"When we looked at African-Americans in those schools that were predominantly white, the actual percentage in those campuses was only about 5 percent of the student body," he says. "They were photographed at 14.5 percent."
Q: As an academic and a political figure, you stand in an interesting position to observe shifting trends in the academy. How, in your view, have spiking tuition fees, sky-rocketing student debt and a corporatization of academic institution affected higher education? What’s your outlook on shifts in the education system in general in this country?
Well for me personally, it hasn’t been a change, but there are changes and developments in the higher education system and also K-12 which I think are extremely threatening and harmful. To keep it at the higher education: Over the past generation — roughly speaking the neoliberal period — there has been a substantial shift towards corporatization of the universities, towards imposing of the business model on higher education. Part of that is what you’ve mentioned, tuition rises. There has been an enormous increase in tuition. I don’t think you can give an economic argument for that. Take a look at the comparative evidence. Right to our south, Mexico, which is a relatively poor country, has a quite respectable higher education system, and it’s free. The country to that consistently ranks among the highest in educational achievement is Finland. A rich country, but education is free. Germany, education is free. France, education is free.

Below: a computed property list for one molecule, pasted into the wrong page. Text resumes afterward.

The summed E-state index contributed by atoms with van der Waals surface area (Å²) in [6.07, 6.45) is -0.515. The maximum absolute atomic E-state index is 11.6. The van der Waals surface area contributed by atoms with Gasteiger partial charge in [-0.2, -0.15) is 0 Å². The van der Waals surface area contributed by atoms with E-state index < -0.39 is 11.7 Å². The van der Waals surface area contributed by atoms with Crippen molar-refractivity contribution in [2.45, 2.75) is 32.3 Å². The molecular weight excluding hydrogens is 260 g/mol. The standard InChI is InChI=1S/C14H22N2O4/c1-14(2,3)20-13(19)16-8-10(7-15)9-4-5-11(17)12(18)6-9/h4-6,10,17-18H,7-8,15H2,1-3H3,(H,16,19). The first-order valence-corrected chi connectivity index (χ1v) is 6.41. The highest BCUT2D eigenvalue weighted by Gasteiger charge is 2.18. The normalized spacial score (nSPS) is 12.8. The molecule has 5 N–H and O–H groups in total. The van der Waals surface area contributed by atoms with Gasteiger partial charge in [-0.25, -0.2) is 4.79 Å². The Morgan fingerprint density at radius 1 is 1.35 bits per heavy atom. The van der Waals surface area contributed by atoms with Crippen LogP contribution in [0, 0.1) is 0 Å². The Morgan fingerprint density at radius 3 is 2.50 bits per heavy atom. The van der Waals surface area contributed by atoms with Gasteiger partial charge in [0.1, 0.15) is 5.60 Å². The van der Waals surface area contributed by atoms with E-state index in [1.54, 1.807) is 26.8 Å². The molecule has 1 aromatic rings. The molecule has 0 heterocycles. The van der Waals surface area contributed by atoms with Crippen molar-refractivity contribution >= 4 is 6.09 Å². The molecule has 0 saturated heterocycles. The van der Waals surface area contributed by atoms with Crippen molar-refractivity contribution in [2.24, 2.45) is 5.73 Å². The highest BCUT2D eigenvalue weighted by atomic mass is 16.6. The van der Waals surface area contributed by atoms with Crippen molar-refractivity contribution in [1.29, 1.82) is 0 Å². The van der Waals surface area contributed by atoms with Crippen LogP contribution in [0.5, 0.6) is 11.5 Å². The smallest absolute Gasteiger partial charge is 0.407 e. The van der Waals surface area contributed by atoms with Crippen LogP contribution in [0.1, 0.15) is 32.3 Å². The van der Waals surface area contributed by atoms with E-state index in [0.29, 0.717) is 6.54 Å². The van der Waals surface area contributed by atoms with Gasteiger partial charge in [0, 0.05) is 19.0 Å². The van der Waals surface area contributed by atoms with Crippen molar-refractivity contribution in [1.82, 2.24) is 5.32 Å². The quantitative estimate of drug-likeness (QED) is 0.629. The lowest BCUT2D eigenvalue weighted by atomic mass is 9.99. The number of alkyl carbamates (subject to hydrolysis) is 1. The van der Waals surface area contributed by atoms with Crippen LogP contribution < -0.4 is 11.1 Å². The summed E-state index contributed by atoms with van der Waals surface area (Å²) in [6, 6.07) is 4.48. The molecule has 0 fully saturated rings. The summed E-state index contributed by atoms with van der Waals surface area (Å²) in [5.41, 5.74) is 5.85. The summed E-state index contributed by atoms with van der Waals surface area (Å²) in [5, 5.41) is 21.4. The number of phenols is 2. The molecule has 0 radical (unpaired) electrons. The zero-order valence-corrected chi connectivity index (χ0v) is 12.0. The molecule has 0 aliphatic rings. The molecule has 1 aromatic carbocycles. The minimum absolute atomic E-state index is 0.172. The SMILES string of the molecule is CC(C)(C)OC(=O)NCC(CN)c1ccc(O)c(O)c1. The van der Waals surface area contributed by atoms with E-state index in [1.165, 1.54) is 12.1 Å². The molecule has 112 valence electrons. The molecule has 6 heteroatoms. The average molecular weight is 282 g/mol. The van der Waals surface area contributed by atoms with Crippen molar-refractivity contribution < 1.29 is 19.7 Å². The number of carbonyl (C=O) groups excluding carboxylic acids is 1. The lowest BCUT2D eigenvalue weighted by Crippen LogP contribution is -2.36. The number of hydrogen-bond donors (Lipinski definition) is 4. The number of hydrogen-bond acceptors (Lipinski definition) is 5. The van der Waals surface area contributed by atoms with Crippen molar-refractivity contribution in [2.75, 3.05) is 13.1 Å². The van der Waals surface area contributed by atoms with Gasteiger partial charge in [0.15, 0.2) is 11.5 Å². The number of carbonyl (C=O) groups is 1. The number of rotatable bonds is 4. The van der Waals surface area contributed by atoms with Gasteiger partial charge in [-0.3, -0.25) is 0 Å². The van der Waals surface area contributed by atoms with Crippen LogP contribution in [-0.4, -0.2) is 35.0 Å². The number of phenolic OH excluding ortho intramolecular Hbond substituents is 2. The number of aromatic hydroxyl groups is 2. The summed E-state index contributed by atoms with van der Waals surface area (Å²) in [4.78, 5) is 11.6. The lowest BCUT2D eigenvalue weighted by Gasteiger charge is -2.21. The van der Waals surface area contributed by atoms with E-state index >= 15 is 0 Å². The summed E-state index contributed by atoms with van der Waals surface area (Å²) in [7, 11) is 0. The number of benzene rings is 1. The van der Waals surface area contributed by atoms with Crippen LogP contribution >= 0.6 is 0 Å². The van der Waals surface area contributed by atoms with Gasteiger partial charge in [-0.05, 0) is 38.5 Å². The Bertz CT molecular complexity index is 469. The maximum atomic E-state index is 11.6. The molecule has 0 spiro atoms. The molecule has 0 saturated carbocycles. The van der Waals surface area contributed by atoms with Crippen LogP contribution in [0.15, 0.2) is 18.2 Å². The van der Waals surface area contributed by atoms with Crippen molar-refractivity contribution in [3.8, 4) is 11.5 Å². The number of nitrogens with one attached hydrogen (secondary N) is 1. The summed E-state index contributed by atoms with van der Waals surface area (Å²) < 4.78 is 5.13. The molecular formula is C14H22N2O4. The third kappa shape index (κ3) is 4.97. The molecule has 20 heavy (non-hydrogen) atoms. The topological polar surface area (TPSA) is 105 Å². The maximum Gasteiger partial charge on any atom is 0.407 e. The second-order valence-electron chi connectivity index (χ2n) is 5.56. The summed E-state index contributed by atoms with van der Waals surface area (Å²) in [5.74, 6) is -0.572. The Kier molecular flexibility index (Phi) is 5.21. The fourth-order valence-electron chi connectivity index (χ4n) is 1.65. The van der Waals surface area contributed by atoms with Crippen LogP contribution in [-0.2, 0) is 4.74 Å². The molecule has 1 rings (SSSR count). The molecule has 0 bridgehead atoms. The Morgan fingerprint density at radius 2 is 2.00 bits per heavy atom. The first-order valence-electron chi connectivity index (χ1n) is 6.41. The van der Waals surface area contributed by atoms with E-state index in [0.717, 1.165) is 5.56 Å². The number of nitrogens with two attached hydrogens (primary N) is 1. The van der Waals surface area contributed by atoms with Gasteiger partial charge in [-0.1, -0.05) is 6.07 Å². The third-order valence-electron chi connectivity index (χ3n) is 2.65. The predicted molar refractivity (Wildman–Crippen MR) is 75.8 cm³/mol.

Take a look at the United States: Go back fifty years to the early post-war decades. It was a much poorer country than it is now, but for a large portion of the population, education was free. The GI Bill provided education for a great number of people who never would have been able to go to college otherwise. It was highly beneficial for them, and highly beneficial to the country in terms of the contributions they were able to make in terms of the economy and culture and so on. And it was essentially free. Even private universities costs were very slight by today’s standards. And that was a much poorer country than it is now. So in general I think that the economic arguments for the sharp rise in tuitions in the United States and to a lesser extent in England and a few other places, one can’t offer a persuasive economic argument for that, these are policy decisions. They are related to other changes that have taken place, so for example over the same period there has been an enormous expansion of administration in universities. The proportion of the University budget that goes to administration has skyrocketed…. This is all part of the imposition of a business model which has an effect also on curricular choices and decisions.